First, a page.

From the Publisher
“David Young’s version of Petrarch will refresh our images of the West’s crucial lyric poet. We are given a Petrarch in our own vernacular, with echoes of Wyatt, Shakespeare, and many who come after.” —Harold Bloom

"To read love poetry—to speak of the language of love—is to read Petrarch, who is largely responsible for inventing what W. B. Yeats called 'the old high way of love.' David Young has made the old way new again: his translation is limpid, uncluttered, rhythmically alive, and, above all, readable. Lovers of poetry will discover here the language they have spoken all their lives." —James Longenbach

“David Young’s new version of Petrarch makes this great poet seem closer to us than before, both in language and as a living presence. His marginal comments and introduction help to convey a coherent sense of Petrarch the man, his life and the myth he made of it.” —W.S. Merwin

"True love—or rather, the truest —is always obsessive and unrequited. No one has better dramatized how it scorches the heart and fires the imagination than Petrarch did, centuries ago. He dipped his pen in tears and wrote the poems that have shaped our sense of love—its extremes of longing and loss—ever since. Now in David Young's elegant new versions, his songs are as soaring and searing as ever. Indeed, not only is this a vibrant translation for our day but, their immense range slowly savored, these poems will sound anew the depths of each reader's own heart." —J.D. McClatchy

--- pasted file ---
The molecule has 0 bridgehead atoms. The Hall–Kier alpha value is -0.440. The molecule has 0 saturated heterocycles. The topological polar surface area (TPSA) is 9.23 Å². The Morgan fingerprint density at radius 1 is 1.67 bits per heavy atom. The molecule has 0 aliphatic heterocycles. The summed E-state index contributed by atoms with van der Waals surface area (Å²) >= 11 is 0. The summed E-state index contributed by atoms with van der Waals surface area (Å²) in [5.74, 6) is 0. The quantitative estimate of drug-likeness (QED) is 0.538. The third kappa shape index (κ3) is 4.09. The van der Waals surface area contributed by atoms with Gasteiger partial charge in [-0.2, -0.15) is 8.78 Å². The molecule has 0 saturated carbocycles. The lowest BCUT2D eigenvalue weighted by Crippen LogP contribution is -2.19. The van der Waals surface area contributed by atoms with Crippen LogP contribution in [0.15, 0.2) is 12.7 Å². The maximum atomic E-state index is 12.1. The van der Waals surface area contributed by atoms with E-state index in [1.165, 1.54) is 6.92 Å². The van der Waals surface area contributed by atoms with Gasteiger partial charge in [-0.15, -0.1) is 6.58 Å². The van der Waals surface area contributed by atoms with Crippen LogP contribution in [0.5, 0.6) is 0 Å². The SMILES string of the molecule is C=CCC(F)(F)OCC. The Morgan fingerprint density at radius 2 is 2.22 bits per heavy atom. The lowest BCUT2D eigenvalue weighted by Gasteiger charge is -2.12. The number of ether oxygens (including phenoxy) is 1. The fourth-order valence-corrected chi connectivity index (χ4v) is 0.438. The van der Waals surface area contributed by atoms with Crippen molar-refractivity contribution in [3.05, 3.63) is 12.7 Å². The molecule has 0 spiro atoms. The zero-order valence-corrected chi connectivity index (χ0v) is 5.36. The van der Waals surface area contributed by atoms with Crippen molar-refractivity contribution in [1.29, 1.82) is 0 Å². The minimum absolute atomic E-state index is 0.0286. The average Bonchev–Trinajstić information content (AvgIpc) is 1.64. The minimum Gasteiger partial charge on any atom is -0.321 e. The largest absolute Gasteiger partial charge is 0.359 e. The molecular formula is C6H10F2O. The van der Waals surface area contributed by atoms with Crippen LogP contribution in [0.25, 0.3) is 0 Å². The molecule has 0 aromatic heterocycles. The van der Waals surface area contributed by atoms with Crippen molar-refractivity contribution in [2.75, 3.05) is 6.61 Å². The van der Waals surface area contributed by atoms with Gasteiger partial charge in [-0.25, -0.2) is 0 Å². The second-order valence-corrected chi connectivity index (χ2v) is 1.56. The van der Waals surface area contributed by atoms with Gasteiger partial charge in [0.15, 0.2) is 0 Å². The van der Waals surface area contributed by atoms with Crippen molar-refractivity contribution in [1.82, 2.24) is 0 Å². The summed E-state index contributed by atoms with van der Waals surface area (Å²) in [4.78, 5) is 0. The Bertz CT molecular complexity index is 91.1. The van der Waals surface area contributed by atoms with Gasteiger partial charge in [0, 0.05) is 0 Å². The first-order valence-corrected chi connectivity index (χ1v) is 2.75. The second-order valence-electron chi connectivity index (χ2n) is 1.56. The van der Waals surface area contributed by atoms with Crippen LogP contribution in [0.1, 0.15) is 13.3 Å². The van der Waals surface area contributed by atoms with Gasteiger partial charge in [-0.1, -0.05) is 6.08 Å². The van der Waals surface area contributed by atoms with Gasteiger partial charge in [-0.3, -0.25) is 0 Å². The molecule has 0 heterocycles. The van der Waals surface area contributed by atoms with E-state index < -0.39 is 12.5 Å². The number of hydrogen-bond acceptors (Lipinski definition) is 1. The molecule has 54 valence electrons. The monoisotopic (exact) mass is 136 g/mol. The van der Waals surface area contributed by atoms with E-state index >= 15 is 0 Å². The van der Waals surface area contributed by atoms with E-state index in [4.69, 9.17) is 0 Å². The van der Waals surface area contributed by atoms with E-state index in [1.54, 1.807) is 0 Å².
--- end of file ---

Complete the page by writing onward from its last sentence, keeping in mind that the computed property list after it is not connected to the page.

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Product Details

  • ISBN-13: 9780374529611
  • Publisher: Farrar, Straus and Giroux
  • Publication date: 4/1/2005
  • Edition description: First Edition
  • Pages: 320
  • Sales rank: 774,915
  • Product dimensions: 5.62 (w) x 8.30 (h) x 0.90 (d)

Meet the Author

The sonnets of Petrarch (Francesco Petrarca, 1304-74) helped to establish Italian as a literary language. David Young is the author of nine volumes of poetry, most recently of At the White Window.

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Table of Contents

Petrarch: An Introduction vii
The Canzoniere, 1-366 1
Index of First Lines 265
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Customer Reviews

Average Rating 5
( 2 )
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Sort by: Showing all of 2 Customer Reviews
  • Posted March 24, 2013

    David Young's refreshing translation of Petrarch's anatomy of ly

    David Young's refreshing translation of Petrarch's anatomy of lyric poems brings the vernacular to English speech in a collection of 366 sonnets written more than six hundred years ago by the first modern poet.